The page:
gms | German Medical Science

27th German Cancer Congress Berlin 2006

German Cancer Society (Frankfurt/M.)

22. - 26.03.2006, Berlin

The metastasis-associated gene S100A4/metastasin is a newly identified target of beta-catenin/TCF signalling

Meeting Abstract

  • corresponding author presenting/speaker Ulrike Stein - Max-Delbrück-Center for Molecular Medicine, Berlin, Deutschland
  • Franziska Arlt - Robert-Rössle-Clinic, Charité Campus Buch, Berlin
  • Wolfgang Walther - Max-Delbrück-Center for Molecular Medicine, Berlin
  • Walter Birchmeier - Max-Delbrück-Center for Molecular Medicine, Berlin
  • Robert H. Shoemaker - National Cancer Institute, Frederick, MD
  • Peter M. Schlag - Robert-Rössle-Clinic, Charité Campus Buch, Berlin

27. Deutscher Krebskongress. Berlin, 22.-26.03.2006. Düsseldorf, Köln: German Medical Science; 2006. DocOP406

The electronic version of this article is the complete one and can be found online at:

Published: March 20, 2006

© 2006 Stein et al.
This is an Open Access article distributed under the terms of the Creative Commons Attribution License ( You are free: to Share – to copy, distribute and transmit the work, provided the original author and source are credited.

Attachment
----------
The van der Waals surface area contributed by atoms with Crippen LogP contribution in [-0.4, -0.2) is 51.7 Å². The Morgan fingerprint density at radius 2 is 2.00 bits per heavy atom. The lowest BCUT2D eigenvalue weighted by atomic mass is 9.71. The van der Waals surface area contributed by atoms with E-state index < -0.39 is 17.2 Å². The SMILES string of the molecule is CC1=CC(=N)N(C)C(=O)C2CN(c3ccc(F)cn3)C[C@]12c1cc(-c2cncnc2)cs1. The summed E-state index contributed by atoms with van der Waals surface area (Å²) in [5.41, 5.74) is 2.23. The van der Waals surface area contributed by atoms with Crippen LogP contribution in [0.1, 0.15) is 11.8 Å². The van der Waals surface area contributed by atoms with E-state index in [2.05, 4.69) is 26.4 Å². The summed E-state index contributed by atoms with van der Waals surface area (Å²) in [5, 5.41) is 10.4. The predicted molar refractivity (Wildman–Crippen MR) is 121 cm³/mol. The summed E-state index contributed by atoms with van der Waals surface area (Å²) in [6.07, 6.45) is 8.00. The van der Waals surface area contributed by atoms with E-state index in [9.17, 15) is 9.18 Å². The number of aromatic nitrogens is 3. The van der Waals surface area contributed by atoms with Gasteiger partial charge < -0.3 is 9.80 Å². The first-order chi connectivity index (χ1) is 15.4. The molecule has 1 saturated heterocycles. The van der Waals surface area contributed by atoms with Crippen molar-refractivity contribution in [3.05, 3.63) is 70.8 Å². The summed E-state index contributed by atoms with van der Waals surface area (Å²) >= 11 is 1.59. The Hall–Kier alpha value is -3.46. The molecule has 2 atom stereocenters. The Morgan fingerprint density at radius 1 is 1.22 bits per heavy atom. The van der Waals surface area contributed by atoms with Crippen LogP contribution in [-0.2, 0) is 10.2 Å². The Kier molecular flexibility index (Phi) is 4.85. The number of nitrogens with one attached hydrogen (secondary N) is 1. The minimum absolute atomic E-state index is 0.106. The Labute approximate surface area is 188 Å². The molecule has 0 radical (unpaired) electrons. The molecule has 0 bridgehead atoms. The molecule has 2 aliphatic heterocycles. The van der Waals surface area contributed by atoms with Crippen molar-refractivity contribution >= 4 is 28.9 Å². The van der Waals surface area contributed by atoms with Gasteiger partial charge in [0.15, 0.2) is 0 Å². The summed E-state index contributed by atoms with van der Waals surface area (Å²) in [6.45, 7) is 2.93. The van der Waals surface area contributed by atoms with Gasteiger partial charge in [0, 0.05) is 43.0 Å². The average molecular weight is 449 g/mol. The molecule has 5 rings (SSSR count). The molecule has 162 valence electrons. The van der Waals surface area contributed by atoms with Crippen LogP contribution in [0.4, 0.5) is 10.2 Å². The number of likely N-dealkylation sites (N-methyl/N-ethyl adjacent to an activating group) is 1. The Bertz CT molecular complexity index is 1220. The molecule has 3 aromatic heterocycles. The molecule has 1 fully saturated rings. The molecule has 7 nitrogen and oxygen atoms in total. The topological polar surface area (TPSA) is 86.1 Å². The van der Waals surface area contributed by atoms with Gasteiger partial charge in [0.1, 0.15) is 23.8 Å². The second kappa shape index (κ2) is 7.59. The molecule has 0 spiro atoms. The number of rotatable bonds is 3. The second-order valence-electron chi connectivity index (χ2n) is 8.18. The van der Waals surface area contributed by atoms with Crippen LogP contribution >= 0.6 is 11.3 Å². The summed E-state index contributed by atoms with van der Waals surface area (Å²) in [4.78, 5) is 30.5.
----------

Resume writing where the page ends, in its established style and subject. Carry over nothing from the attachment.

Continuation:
High expression levels of the S100A4/metastasin gene are associated with cancer metastasis. Here we demonstrate that S100A4/metastasin expression is directly controlled by beta-catenin/TCF signalling in colon cancer cell lines. We used cell lines heterozygous for gain-of-function and wild-type beta-catenin, and knock-out variants thereof homozygous for gain- or loss-of-function mutations in beta-catenin, which were generated by homologous recombination. Based on cDNA array results, genes were identified whose expression is dependent on the beta-catenin genotype. Cell lines that carry gain-of-function beta-catenin mutations expressed high levels of S100A4/metastasin. In parallel, cell migration and invasion of these cell lines were also strongly increased. Transfection of S100A4/metastasin cDNA also increased the migratory phenotype. In contrast, knock-down of S100A4/metastasin by siRNA treatment blocked these biological effects. More importantly, beta-catenin-induced cell migration was also knocked down following S100A4/metastasin siRNA transfection. Furthermore, we have shown that the S100A4/metastasin gene promoter contains a TCF-binding site, which mediates direct binding of heterodimeric beta-catenin/TCF complexes and induces transcriptional activity. Finally, S100A4/metastasin was found to be increased in metachronously metastasizing primary colon cancers, in comparison to non-metastasizing primary tumors. Patients with primary tumors expressing low S100A4/metastasin had longer overall survival and longer metastasis-free survival than patients with high S100A4/metastasin levels. Our data demonstrate that S100A4/metastasin is a direct beta-catenin/TCF target, which induces cell migration and invasion in cell culture, and has potential value as a predictor of metastasis formation in colon cancer patients. These results demonstrate the interconnection of two previously unrelated cellular programs which have been shown to be important for tumor progression and metastasis: the Wnt/beta-catenin signalling pathway and the biological effects caused by the metastasis-associated gene S100A4/metastasin. Our findings that beta-catenin controls S100A4/metastasin directly, and that beta-catenin-induced effects on cell migration and invasion are mediated by S100A4/metastasin, highlight the importance of this pathway for colon cancer metastasis. The data also suggest that S100A4/metastasin is an important target for therapeutic interventions.